Thursday, November 10, 2011

Now we go ... to the movies


As you already know we've managed to squeeze an evening at the movies when hubby was here. I'm not going to get into the whole "Parents Vs. Movies" debate. It's a loosing battle. The purpose of this post is not to rant anyway (thank God!) but rather share one interesting and moving evening with all of you.

I couldn't ignore the nominations, awards and praises bestowed upon this piece and the artist behind it, which all speak for themselves, and loud enough might I add and which left me with the highest of expectations. 

To be honest I refrained from reading anything because I intended to experience the film with a fresh eye. And I'll grant you that same courtesy, don't worry. Which means I won't bore you with my critique of the movie. There's a plethora of very pertinent (I'm sure) reviews out there on the net. 

So why even write this post, you may ask?

Well first of all, to tell those two or three people who haven't yet watched "Where Do We Go Now?" to make the time. For a very simple reason: it is a simple, beautiful, sensual and genuine poem on Lebanon. 

If this film were a woman, it would be Nadine Labaki, simply. And just as a quick reminder for those who may not know or have forgotten, here's what the woman looks like. Convinced yet?

If not, let me just add the following...

"Where Do We Go Now?" tackles issues that are still relevant to our people, our nation and probably the entire Arab world today more than ever. 

But it is also and above all an ode to Humanity. Mankind. 

And probably the most flattering compliment to religions and faith. The true value and intent of religions and faith: Love.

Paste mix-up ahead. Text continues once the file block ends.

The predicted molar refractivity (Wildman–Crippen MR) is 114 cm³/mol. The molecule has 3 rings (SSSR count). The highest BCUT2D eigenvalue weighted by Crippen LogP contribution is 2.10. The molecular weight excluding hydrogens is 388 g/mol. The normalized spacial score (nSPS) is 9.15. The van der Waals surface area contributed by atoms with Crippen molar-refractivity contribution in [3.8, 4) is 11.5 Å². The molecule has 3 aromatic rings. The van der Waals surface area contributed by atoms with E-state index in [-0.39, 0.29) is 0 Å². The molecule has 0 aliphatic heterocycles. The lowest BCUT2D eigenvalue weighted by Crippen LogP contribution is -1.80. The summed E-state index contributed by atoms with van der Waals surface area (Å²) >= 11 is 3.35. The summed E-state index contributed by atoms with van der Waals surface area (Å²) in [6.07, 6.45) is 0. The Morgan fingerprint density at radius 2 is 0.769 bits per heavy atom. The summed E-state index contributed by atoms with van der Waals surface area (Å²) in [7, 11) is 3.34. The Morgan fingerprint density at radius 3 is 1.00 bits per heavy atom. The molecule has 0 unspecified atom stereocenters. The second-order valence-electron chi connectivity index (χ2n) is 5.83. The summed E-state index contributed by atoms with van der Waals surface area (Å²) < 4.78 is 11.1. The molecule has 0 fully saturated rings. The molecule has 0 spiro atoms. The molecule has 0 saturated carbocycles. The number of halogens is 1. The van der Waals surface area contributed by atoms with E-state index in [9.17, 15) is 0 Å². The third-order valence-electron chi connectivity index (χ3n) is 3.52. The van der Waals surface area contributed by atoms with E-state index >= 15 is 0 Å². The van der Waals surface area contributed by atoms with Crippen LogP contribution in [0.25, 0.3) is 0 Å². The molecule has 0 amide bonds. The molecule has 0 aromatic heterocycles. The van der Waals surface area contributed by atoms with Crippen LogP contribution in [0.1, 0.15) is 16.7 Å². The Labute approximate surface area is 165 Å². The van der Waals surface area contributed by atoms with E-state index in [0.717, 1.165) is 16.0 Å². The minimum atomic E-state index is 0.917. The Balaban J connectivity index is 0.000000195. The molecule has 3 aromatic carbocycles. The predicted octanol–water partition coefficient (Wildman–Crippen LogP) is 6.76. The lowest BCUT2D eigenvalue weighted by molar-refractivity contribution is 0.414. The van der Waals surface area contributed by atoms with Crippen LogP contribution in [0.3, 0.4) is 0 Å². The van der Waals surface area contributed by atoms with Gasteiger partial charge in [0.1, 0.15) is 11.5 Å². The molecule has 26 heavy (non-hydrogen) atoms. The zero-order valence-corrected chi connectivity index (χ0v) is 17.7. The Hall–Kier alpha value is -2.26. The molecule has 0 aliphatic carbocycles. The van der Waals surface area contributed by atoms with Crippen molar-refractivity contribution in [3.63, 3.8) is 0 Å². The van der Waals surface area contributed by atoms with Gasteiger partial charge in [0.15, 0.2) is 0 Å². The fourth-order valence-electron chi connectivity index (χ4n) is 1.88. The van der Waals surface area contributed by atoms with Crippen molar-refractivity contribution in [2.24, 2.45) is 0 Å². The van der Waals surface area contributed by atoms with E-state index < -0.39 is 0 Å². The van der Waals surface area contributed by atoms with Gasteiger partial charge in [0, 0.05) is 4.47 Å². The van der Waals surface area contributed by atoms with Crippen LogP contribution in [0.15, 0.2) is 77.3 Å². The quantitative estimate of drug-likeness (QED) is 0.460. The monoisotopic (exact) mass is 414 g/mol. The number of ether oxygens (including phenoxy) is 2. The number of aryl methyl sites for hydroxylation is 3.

Nadine Labaki makes a commendable effort to shed light on human relationships, how easily ignorance and fear can turn the kindest and the closest of human beings into mortal enemies and most importantly how when we focus on the truth and tolerance, life wins. Because there is no escaping death. So the lesson undeniably remains life, the great measure it takes when faced with the end, and by extension, what we should do with it.

As with "Caramel", the cinematography is wonderful. Beauty is everywhere even in the simplest, poorest or sickest of places. Even in death. And the music, which becomes a character in its own right, is absolutely perfect. The poetry it brings is so intrinsic to the characters, the places and the story that it doesn't feel like an artistic addition. It is simply a part of life. A natural element of reality.

Everyone should take a glance at that reality. At beauty. And at love.

The promise was kept: I laughed. I cried. And days later, I find myself still immersed in that universe which is really only an innocent wish for a better world. The desire. The hope. The humble prayer of a people who have nothing else to lose and everything to win.

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